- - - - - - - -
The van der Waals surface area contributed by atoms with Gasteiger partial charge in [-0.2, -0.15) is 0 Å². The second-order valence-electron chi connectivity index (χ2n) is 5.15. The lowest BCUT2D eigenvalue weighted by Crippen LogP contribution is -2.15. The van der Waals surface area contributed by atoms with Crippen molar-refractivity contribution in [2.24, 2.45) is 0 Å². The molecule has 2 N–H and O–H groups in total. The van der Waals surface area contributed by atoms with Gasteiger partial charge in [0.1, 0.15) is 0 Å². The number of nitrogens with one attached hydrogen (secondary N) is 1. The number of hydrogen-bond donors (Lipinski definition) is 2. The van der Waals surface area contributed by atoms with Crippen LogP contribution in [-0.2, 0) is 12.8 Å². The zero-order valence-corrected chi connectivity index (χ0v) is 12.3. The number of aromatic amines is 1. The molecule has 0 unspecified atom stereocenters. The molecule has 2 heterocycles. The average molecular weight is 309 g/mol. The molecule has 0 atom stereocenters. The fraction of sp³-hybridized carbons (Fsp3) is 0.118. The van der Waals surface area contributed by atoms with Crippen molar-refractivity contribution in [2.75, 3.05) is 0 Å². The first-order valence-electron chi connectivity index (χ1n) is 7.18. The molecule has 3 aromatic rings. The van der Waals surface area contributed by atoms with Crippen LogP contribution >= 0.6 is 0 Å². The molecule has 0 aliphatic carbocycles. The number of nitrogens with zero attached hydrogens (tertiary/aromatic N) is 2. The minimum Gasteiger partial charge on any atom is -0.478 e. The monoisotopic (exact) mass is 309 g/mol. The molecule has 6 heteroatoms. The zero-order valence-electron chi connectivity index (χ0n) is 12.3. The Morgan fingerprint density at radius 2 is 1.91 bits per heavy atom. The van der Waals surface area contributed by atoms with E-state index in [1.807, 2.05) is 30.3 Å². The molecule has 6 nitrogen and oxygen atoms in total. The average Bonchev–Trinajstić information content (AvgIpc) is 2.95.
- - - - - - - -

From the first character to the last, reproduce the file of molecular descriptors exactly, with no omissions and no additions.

The van der Waals surface area contributed by atoms with Gasteiger partial charge in [-0.2, -0.15) is 0 Å². The second-order valence-electron chi connectivity index (χ2n) is 5.15. The lowest BCUT2D eigenvalue weighted by Crippen LogP contribution is -2.15. The van der Waals surface area contributed by atoms with Crippen molar-refractivity contribution in [2.24, 2.45) is 0 Å². The molecule has 2 N–H and O–H groups in total. The van der Waals surface area contributed by atoms with Gasteiger partial charge in [0.1, 0.15) is 0 Å². The number of nitrogens with one attached hydrogen (secondary N) is 1. The number of hydrogen-bond donors (Lipinski definition) is 2. The van der Waals surface area contributed by atoms with Crippen LogP contribution in [-0.2, 0) is 12.8 Å². The zero-order valence-corrected chi connectivity index (χ0v) is 12.3. The number of aromatic amines is 1. The molecule has 0 unspecified atom stereocenters. The molecule has 2 heterocycles. The average molecular weight is 309 g/mol. The molecule has 0 atom stereocenters. The fraction of sp³-hybridized carbons (Fsp3) is 0.118. The van der Waals surface area contributed by atoms with Crippen molar-refractivity contribution in [2.75, 3.05) is 0 Å². The first-order valence-electron chi connectivity index (χ1n) is 7.18. The molecule has 3 aromatic rings. The van der Waals surface area contributed by atoms with Crippen LogP contribution >= 0.6 is 0 Å². The molecule has 0 aliphatic carbocycles. The number of nitrogens with zero attached hydrogens (tertiary/aromatic N) is 2. The minimum Gasteiger partial charge on any atom is -0.478 e. The monoisotopic (exact) mass is 309 g/mol. The molecule has 6 heteroatoms. The zero-order valence-electron chi connectivity index (χ0n) is 12.3. The Morgan fingerprint density at radius 2 is 1.91 bits per heavy atom. The van der Waals surface area contributed by atoms with E-state index in [1.807, 2.05) is 30.3 Å². The molecule has 6 nitrogen and oxygen atoms in total. The average Bonchev–Trinajstić information content (AvgIpc) is 2.95.